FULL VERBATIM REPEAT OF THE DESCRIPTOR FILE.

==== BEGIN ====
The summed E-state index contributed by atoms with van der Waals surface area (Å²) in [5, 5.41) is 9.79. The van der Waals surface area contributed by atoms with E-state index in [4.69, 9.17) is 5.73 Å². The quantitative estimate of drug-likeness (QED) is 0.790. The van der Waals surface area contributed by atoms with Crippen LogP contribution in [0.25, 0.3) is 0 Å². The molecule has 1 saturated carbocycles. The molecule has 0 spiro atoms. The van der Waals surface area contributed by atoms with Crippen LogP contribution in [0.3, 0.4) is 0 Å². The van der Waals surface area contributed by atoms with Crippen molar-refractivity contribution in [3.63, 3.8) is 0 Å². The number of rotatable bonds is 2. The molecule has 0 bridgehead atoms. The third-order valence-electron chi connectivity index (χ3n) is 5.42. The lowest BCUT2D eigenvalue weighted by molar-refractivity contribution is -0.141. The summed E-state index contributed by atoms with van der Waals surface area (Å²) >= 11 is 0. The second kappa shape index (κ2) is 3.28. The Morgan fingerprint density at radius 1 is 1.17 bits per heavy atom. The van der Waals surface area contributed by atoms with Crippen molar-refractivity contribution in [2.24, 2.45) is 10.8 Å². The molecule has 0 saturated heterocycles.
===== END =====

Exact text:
The summed E-state index contributed by atoms with van der Waals surface area (Å²) in [5, 5.41) is 9.79. The van der Waals surface area contributed by atoms with E-state index in [4.69, 9.17) is 5.73 Å². The quantitative estimate of drug-likeness (QED) is 0.790. The van der Waals surface area contributed by atoms with Crippen LogP contribution in [0.25, 0.3) is 0 Å². The molecule has 1 saturated carbocycles. The molecule has 0 spiro atoms. The van der Waals surface area contributed by atoms with Crippen LogP contribution in [0.3, 0.4) is 0 Å². The van der Waals surface area contributed by atoms with Crippen molar-refractivity contribution in [3.63, 3.8) is 0 Å². The number of rotatable bonds is 2. The molecule has 0 bridgehead atoms. The third-order valence-electron chi connectivity index (χ3n) is 5.42. The lowest BCUT2D eigenvalue weighted by molar-refractivity contribution is -0.141. The summed E-state index contributed by atoms with van der Waals surface area (Å²) >= 11 is 0. The second kappa shape index (κ2) is 3.28. The Morgan fingerprint density at radius 1 is 1.17 bits per heavy atom. The van der Waals surface area contributed by atoms with Crippen molar-refractivity contribution in [2.24, 2.45) is 10.8 Å². The molecule has 0 saturated heterocycles.